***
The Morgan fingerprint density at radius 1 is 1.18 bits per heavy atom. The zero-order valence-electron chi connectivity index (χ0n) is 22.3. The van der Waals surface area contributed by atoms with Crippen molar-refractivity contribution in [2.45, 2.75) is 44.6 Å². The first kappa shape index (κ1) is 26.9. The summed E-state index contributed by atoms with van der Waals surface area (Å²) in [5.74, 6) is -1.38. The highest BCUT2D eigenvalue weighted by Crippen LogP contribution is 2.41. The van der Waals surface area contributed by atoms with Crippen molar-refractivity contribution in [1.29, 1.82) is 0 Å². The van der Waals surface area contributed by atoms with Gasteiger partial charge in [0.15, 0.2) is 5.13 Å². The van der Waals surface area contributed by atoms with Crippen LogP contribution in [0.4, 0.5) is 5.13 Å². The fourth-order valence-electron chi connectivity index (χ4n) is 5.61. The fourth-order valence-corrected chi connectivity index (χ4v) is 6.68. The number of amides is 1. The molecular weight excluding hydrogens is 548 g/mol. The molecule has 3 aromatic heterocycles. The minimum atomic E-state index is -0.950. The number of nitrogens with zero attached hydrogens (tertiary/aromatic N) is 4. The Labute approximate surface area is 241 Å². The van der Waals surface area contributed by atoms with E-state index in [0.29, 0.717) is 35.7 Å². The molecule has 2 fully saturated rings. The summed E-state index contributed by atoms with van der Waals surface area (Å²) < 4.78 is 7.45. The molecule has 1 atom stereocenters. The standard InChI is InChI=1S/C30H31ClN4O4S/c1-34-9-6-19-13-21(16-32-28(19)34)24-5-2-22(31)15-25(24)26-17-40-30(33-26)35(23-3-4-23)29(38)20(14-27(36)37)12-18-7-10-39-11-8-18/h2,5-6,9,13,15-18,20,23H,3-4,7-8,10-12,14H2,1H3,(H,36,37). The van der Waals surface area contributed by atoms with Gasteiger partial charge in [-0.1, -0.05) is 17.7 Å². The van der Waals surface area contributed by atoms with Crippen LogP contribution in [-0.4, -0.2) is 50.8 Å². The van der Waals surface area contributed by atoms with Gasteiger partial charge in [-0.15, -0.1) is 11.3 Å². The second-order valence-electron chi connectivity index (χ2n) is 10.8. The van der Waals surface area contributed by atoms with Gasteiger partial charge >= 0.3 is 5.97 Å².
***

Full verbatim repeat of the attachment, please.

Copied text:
The Morgan fingerprint density at radius 1 is 1.18 bits per heavy atom. The zero-order valence-electron chi connectivity index (χ0n) is 22.3. The van der Waals surface area contributed by atoms with Crippen molar-refractivity contribution in [2.45, 2.75) is 44.6 Å². The first kappa shape index (κ1) is 26.9. The summed E-state index contributed by atoms with van der Waals surface area (Å²) in [5.74, 6) is -1.38. The highest BCUT2D eigenvalue weighted by Crippen LogP contribution is 2.41. The van der Waals surface area contributed by atoms with Crippen molar-refractivity contribution in [1.29, 1.82) is 0 Å². The van der Waals surface area contributed by atoms with Gasteiger partial charge in [0.15, 0.2) is 5.13 Å². The van der Waals surface area contributed by atoms with Crippen LogP contribution in [0.4, 0.5) is 5.13 Å². The fourth-order valence-electron chi connectivity index (χ4n) is 5.61. The fourth-order valence-corrected chi connectivity index (χ4v) is 6.68. The number of amides is 1. The molecular weight excluding hydrogens is 548 g/mol. The molecule has 3 aromatic heterocycles. The minimum atomic E-state index is -0.950. The number of nitrogens with zero attached hydrogens (tertiary/aromatic N) is 4. The Labute approximate surface area is 241 Å². The van der Waals surface area contributed by atoms with E-state index in [0.29, 0.717) is 35.7 Å². The molecule has 2 fully saturated rings. The summed E-state index contributed by atoms with van der Waals surface area (Å²) < 4.78 is 7.45. The molecule has 1 atom stereocenters. The standard InChI is InChI=1S/C30H31ClN4O4S/c1-34-9-6-19-13-21(16-32-28(19)34)24-5-2-22(31)15-25(24)26-17-40-30(33-26)35(23-3-4-23)29(38)20(14-27(36)37)12-18-7-10-39-11-8-18/h2,5-6,9,13,15-18,20,23H,3-4,7-8,10-12,14H2,1H3,(H,36,37). The van der Waals surface area contributed by atoms with Gasteiger partial charge in [-0.1, -0.05) is 17.7 Å². The van der Waals surface area contributed by atoms with Crippen LogP contribution in [-0.4, -0.2) is 50.8 Å². The van der Waals surface area contributed by atoms with Gasteiger partial charge in [-0.15, -0.1) is 11.3 Å². The second-order valence-electron chi connectivity index (χ2n) is 10.8. The van der Waals surface area contributed by atoms with Gasteiger partial charge >= 0.3 is 5.97 Å².